The topic of black mother-daughter relationships is one that I’ve held off for a while now. Black women face an enormous amount of social criticism whether it be in politics, social media, or from within their own community.
The need to protect and uplift black women is crucial. The need to help with the issues black women face are critical. But I’ve realized that can never be really done without first identifying what those issues are.
Mother daughter relationships are extremely powerful. It has been only within the last three years have I’ve began to uncover and analyze the emotional impact of not just my own relationship but the relationship between mothers two generations prior to that.
The relationship that we have with our mothers–as well as our fathers–translates into so many areas of our adulthood, it’s insane.
These relationships impacts our self-image, our emotional well-being, our romantic attachment styles, and our abilities to relate to other.
The trauma that surrounds an emotional unhealthy or toxic relationship is one that stealthily eats at our confidence, self view, and ultimately the way we view our lives, if it goes unaddressed.
However, there are many factors that we as a black community have to struggle with that stops us from examining and healing our own traumas that hinders the growth of a new generation.
There are way too many narratives that cloak the realities of pain that we as black people and especially black women face.
When we are children we all need a certain level of healthy emotional support and connection to develop healthy ties and emotional boundaries in our adult life.
However, in certain parts of black culture being open and vulnerable is often something that is not taught. This is due to the fact, that they have never been taught themselves, whether it’s because emotional expression wasn’t encouraged by their own parents or their parents weren’t available to have this level of support in their own childhoods.
Those our grandparents and great-grandparents lives that are plagued with feelings of invalidation from childhood and into adulthood.
When I think of what they were not able to examine or express, I think if the levels of self-hate and lack of self-love that was denied to them. That makes my heart break.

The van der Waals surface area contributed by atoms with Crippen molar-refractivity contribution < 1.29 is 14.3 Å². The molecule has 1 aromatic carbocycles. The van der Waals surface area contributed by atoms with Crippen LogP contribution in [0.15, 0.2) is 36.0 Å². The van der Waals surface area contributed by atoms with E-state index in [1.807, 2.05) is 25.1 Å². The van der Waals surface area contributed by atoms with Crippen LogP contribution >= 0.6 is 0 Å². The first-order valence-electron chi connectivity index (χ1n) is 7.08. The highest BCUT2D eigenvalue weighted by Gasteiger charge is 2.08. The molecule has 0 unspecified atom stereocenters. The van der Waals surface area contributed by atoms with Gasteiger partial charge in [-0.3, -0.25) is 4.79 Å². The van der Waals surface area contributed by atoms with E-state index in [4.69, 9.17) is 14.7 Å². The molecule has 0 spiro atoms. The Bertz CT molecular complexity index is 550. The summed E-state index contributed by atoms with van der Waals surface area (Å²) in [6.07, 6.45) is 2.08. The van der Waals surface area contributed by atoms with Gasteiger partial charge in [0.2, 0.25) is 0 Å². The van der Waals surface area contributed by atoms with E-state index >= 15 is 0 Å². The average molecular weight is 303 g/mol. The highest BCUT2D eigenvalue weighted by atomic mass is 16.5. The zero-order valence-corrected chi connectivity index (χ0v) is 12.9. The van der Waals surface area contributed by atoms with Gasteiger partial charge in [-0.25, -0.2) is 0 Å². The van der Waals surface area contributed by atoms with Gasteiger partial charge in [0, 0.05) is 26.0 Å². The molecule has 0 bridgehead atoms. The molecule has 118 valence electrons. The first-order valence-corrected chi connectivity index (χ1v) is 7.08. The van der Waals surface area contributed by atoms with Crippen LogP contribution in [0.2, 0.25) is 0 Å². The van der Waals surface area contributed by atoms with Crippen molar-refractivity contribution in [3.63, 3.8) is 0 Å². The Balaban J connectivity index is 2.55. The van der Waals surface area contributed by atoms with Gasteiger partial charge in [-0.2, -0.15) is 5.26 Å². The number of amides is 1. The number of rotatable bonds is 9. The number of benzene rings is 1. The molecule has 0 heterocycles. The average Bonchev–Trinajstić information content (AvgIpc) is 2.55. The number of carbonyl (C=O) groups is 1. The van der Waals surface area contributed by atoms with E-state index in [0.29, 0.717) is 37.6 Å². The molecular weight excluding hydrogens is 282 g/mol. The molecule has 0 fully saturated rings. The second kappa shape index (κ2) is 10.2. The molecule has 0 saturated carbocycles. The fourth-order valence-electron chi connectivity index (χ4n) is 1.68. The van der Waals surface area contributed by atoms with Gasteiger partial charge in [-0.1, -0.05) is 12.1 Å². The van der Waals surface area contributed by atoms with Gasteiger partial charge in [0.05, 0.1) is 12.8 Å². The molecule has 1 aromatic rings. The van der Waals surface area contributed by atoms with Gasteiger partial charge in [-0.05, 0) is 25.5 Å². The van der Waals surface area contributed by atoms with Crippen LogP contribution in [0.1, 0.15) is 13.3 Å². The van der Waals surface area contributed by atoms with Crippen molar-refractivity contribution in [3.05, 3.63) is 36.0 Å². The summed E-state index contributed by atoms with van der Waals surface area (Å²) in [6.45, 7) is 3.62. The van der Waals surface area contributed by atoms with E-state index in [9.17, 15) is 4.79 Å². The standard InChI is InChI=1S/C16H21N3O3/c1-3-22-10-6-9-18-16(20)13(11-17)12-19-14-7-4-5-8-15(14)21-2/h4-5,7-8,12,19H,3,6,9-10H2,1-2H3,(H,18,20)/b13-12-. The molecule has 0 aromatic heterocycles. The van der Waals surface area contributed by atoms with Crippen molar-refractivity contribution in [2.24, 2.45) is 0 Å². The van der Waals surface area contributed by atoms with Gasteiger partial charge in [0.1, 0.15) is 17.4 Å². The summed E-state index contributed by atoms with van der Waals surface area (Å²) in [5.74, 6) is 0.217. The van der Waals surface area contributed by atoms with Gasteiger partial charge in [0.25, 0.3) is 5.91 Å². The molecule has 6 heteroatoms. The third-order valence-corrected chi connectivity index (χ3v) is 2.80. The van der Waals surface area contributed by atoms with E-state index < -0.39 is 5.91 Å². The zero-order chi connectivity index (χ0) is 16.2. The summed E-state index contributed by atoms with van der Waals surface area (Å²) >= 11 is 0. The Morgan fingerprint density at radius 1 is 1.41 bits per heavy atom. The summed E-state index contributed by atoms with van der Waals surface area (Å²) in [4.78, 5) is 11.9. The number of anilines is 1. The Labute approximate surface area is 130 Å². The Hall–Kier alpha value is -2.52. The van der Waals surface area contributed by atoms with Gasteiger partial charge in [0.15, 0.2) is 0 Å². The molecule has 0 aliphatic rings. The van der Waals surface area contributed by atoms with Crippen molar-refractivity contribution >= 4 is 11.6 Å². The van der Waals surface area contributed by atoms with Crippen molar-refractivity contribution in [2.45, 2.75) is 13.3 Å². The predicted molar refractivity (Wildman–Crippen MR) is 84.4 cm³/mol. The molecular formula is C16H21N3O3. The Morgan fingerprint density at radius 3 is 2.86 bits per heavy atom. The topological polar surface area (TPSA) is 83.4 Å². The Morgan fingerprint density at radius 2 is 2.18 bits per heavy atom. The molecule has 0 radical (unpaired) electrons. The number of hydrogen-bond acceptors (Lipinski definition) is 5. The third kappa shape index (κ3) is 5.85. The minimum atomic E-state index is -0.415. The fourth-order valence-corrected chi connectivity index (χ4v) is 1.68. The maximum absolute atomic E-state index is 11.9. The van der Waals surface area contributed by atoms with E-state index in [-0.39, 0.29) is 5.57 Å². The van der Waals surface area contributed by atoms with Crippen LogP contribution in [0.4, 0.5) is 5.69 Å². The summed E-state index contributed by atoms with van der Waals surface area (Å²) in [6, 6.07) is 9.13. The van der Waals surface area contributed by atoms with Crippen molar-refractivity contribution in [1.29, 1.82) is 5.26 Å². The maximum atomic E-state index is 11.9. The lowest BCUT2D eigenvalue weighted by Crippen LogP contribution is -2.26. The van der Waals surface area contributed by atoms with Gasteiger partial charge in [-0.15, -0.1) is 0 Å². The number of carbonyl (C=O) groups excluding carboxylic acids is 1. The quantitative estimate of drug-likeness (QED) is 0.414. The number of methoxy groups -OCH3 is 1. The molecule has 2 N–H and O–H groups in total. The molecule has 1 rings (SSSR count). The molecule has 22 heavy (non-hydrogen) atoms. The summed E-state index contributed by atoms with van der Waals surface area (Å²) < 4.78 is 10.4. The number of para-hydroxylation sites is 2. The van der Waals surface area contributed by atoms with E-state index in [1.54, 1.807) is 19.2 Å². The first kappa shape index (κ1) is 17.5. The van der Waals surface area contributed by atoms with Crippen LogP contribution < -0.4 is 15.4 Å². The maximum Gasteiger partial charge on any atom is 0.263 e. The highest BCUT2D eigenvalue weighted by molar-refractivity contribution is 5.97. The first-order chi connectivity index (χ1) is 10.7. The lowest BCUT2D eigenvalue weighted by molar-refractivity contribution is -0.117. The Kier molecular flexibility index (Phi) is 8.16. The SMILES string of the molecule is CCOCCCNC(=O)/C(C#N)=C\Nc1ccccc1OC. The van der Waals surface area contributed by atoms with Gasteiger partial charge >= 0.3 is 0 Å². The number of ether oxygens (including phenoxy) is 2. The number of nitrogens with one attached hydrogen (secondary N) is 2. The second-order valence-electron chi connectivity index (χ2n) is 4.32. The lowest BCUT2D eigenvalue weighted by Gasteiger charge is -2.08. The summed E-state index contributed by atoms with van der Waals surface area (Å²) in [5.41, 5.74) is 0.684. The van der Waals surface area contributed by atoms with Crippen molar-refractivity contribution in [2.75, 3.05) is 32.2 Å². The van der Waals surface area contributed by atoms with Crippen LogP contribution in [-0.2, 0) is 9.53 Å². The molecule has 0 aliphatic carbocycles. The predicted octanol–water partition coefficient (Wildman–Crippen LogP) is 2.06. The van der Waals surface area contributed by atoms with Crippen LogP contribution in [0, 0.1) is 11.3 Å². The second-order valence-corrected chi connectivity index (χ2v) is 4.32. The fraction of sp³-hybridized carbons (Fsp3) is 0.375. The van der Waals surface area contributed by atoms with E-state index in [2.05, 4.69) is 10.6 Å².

In homes that don’t have healthy emotional encouragement, there is seldom expression of emotion that isn’t met with some form of dismissal or invalidation for feeling the emotion in the first place. A home may feel cold or full of tension. There may be feelings of walking on eggshells to not disturb any kind of peace or feeling scared of your mother.
Other times parents can be overly-critical due to stress factors in their adult lives but this does not give the excuse for parents to demean, insult, control, and belittle their child for these reasons.
Of course, no parent is perfect but is in these moments where being emotionally open and apologizing for mistakes is a good place for children to see that their parents are capable of making mistakes and this forges deeper trust.
If your parent never apologizes or never takes accountability for the pain they caused, this can be seriously damaging to your self-worth and validation. Having a parent seldom apologize to you can make you feel as though your feelings, and who you are as a person can be disrespected without any consequence.
This can transcend into your own boundaries and can mirror what kind of people and relationships you allow in your life.
In a time where there is so much criticism for black women, when black women find themselves in such a world that doesn’t support them on many layers is crushing. When we are not supported fully in social, political, or even communal spaces, it reaffirms an already harsh inner critical when struggling with emotional abuse or neglect.